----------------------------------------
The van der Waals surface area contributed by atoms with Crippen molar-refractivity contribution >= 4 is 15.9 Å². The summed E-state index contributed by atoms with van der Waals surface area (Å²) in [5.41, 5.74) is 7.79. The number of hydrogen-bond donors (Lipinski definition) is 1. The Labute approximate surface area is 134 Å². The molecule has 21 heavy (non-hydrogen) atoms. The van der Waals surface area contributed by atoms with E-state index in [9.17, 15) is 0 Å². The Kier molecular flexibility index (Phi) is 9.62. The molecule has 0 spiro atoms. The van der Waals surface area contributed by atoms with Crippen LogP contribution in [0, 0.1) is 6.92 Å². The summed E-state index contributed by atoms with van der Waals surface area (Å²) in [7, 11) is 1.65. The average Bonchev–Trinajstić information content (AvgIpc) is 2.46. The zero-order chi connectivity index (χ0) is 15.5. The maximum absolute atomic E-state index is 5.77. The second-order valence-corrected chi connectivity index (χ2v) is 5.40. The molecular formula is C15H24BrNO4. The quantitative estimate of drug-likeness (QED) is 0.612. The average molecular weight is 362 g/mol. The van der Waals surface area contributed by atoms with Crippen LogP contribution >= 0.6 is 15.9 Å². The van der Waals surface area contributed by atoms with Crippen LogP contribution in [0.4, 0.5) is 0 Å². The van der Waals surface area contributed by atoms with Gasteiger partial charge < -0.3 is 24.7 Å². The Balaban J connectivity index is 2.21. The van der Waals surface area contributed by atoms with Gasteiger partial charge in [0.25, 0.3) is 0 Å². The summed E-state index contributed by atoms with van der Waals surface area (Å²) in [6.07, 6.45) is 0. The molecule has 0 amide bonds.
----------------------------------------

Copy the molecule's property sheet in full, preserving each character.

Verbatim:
The van der Waals surface area contributed by atoms with Crippen molar-refractivity contribution >= 4 is 15.9 Å². The summed E-state index contributed by atoms with van der Waals surface area (Å²) in [5.41, 5.74) is 7.79. The number of hydrogen-bond donors (Lipinski definition) is 1. The Labute approximate surface area is 134 Å². The molecule has 21 heavy (non-hydrogen) atoms. The van der Waals surface area contributed by atoms with E-state index in [9.17, 15) is 0 Å². The Kier molecular flexibility index (Phi) is 9.62. The molecule has 0 spiro atoms. The van der Waals surface area contributed by atoms with Crippen LogP contribution in [0, 0.1) is 6.92 Å². The summed E-state index contributed by atoms with van der Waals surface area (Å²) in [7, 11) is 1.65. The average Bonchev–Trinajstić information content (AvgIpc) is 2.46. The zero-order chi connectivity index (χ0) is 15.5. The maximum absolute atomic E-state index is 5.77. The second-order valence-corrected chi connectivity index (χ2v) is 5.40. The molecular formula is C15H24BrNO4. The quantitative estimate of drug-likeness (QED) is 0.612. The average molecular weight is 362 g/mol. The van der Waals surface area contributed by atoms with Crippen LogP contribution >= 0.6 is 15.9 Å². The van der Waals surface area contributed by atoms with Crippen LogP contribution in [0.4, 0.5) is 0 Å². The van der Waals surface area contributed by atoms with Gasteiger partial charge < -0.3 is 24.7 Å². The Balaban J connectivity index is 2.21. The van der Waals surface area contributed by atoms with Gasteiger partial charge in [0.25, 0.3) is 0 Å². The summed E-state index contributed by atoms with van der Waals surface area (Å²) in [6.07, 6.45) is 0. The molecule has 0 amide bonds.